Curator. Editor. Event host. Oh, and architect. Iker Gil, 35, inhabits a variety of roles. “Cut. Join. Play.,” his winning entry in the 2010 Chicago Street Furniture competition, was featured at the Venice Architecture Biennale last summer. And “Inside Marina City,” an exhibition that he collaborated on with the photographer Andreas E.G. Larsson, and that showcased Bertrand Goldberg’s landmark Chicago towers, was mounted in October at Los Angeles’s WUHO Gallery, after premiering at the Art Institute of Chicago.
There’s a weighty subtext underpinning his various projects: enlivening the urbanist discourse in Chicago. Drawing on lessons from his native Bilbao—planning and transportation initiatives helped spark that city’s transformation before Gehry’s arrival, he emphasizes—Gil has ambitious dreams for Chicago. Architect sent Zoë Ryan, the chair and John H. Bryan curator of architecture and design at the Art Institute of Chicago, to learn more about what motivates this emerging voice in the Midwest.
Ryan: Let’s start by listing all the things you do: MAS Studio, MAS Context [a quarterly journal], and MAS Context: Analog, which are day-long events. You do exhibitions, competitions. How do you see all of these coming together in this hybrid practice that you’ve defined for yourself?
Gil: Basically the practice is divided into two different areas. MAS Studio is closer to what a traditional office is. We look at opportunities of different scales and we provide solutions. We team up with other people and see what we can add to the story. MAS Context is the other side of the same practice; that is a platform for others to talk about different issues. When I got out of traditional big practice, I felt it was critical to start my own office with both sides. One side is providing my ideas and the other one is facilitating the discussion with people who are looking at similar ideas.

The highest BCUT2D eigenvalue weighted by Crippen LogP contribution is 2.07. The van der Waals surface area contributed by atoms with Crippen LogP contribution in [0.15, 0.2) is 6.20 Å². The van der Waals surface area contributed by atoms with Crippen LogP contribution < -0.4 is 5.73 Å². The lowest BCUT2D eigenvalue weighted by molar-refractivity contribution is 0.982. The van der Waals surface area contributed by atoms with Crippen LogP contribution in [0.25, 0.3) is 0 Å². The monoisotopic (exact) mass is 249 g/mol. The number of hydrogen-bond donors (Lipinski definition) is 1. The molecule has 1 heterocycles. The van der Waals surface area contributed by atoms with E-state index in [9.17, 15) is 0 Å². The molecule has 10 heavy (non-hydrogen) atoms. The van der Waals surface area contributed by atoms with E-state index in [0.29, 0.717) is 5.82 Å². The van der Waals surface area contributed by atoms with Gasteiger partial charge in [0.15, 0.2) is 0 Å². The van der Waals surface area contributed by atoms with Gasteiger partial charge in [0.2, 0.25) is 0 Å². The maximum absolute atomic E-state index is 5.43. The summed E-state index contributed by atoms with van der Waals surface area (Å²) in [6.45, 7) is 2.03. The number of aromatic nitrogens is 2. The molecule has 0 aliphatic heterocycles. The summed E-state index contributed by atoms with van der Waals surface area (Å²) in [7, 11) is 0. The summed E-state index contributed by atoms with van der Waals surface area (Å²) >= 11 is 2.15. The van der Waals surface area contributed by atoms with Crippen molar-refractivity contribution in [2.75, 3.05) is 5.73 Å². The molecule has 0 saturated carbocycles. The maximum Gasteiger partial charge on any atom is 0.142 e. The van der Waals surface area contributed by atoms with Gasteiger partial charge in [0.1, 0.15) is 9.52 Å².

So after you graduated from the University of Illinois at Chicago, you worked at Skidmore Owings & Merrill?
I worked for two and a half years at SOM. And even then I was really interested in engaging in a wider conversation. I organized an exhibition at the Illinois Institute of Technology about Carlos Ferrater, who is a fairly well-known architect based in Barcelona. He had never exhibited in the U.S., so it was an idea of featuring someone who is known and has solid work in Europe, but has never transcended Europe. So it was an opportunity to bring him here and explain some of his ideas, to start a dialogue.
At the same time, I was working on a book about the transformation of Shanghai [Shanghai Transforming], but removing the idea of the building itself, and trying to understand why that transformation was happening. I was trying to provide a fairly comprehensive view organized around four topics: social, economic, environmental, and physical. And then I left SOM in the fall of 2008, and that’s when I decided to go on my own.
Do you think that this hybrid practice was a reaction to contemporary time in any way? Not just because it’s difficult for architects to get work, given the economy. But also, is there something different about the role of architects today that has challenged you to think differently about the practice?